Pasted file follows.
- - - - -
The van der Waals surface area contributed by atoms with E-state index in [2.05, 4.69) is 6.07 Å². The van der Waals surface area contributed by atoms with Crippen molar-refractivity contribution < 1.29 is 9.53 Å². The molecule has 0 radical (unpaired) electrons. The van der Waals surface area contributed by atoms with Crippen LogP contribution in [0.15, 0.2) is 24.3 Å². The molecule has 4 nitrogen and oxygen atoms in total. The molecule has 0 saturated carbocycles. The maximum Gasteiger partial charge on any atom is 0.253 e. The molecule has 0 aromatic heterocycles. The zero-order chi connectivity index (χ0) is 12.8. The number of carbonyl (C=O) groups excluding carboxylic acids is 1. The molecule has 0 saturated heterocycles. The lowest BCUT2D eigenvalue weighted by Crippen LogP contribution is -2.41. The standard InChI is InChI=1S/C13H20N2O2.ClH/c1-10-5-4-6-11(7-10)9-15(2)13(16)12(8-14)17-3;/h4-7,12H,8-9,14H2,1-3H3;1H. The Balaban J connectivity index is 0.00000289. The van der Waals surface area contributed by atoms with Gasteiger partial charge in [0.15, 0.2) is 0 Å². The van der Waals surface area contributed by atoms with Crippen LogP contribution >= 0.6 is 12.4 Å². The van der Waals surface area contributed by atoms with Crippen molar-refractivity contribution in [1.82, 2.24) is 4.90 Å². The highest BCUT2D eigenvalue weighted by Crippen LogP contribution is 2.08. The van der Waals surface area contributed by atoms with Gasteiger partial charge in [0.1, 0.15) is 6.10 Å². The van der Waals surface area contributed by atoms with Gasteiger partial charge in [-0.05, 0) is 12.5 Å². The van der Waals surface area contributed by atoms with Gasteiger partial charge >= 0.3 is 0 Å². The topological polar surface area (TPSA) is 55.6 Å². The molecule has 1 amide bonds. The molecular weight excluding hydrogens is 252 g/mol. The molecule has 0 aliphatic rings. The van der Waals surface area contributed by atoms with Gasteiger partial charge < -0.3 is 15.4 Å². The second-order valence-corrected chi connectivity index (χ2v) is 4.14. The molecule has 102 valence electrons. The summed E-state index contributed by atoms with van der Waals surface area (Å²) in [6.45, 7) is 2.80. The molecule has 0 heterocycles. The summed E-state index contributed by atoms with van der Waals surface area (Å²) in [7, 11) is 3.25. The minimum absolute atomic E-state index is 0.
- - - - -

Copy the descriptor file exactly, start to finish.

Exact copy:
The van der Waals surface area contributed by atoms with E-state index in [2.05, 4.69) is 6.07 Å². The van der Waals surface area contributed by atoms with Crippen molar-refractivity contribution < 1.29 is 9.53 Å². The molecule has 0 radical (unpaired) electrons. The van der Waals surface area contributed by atoms with Crippen LogP contribution in [0.15, 0.2) is 24.3 Å². The molecule has 4 nitrogen and oxygen atoms in total. The molecule has 0 saturated carbocycles. The maximum Gasteiger partial charge on any atom is 0.253 e. The molecule has 0 aromatic heterocycles. The zero-order chi connectivity index (χ0) is 12.8. The number of carbonyl (C=O) groups excluding carboxylic acids is 1. The molecule has 0 saturated heterocycles. The lowest BCUT2D eigenvalue weighted by Crippen LogP contribution is -2.41. The standard InChI is InChI=1S/C13H20N2O2.ClH/c1-10-5-4-6-11(7-10)9-15(2)13(16)12(8-14)17-3;/h4-7,12H,8-9,14H2,1-3H3;1H. The Balaban J connectivity index is 0.00000289. The van der Waals surface area contributed by atoms with Gasteiger partial charge in [0.15, 0.2) is 0 Å². The van der Waals surface area contributed by atoms with Crippen LogP contribution >= 0.6 is 12.4 Å². The van der Waals surface area contributed by atoms with Crippen molar-refractivity contribution in [1.82, 2.24) is 4.90 Å². The highest BCUT2D eigenvalue weighted by Crippen LogP contribution is 2.08. The van der Waals surface area contributed by atoms with Gasteiger partial charge in [0.1, 0.15) is 6.10 Å². The van der Waals surface area contributed by atoms with Gasteiger partial charge in [-0.05, 0) is 12.5 Å². The van der Waals surface area contributed by atoms with Gasteiger partial charge >= 0.3 is 0 Å². The topological polar surface area (TPSA) is 55.6 Å². The molecule has 1 amide bonds. The molecular weight excluding hydrogens is 252 g/mol. The molecule has 0 aliphatic rings. The van der Waals surface area contributed by atoms with Gasteiger partial charge < -0.3 is 15.4 Å². The second-order valence-corrected chi connectivity index (χ2v) is 4.14. The molecule has 102 valence electrons. The summed E-state index contributed by atoms with van der Waals surface area (Å²) in [6.45, 7) is 2.80. The molecule has 0 heterocycles. The summed E-state index contributed by atoms with van der Waals surface area (Å²) in [7, 11) is 3.25. The minimum absolute atomic E-state index is 0.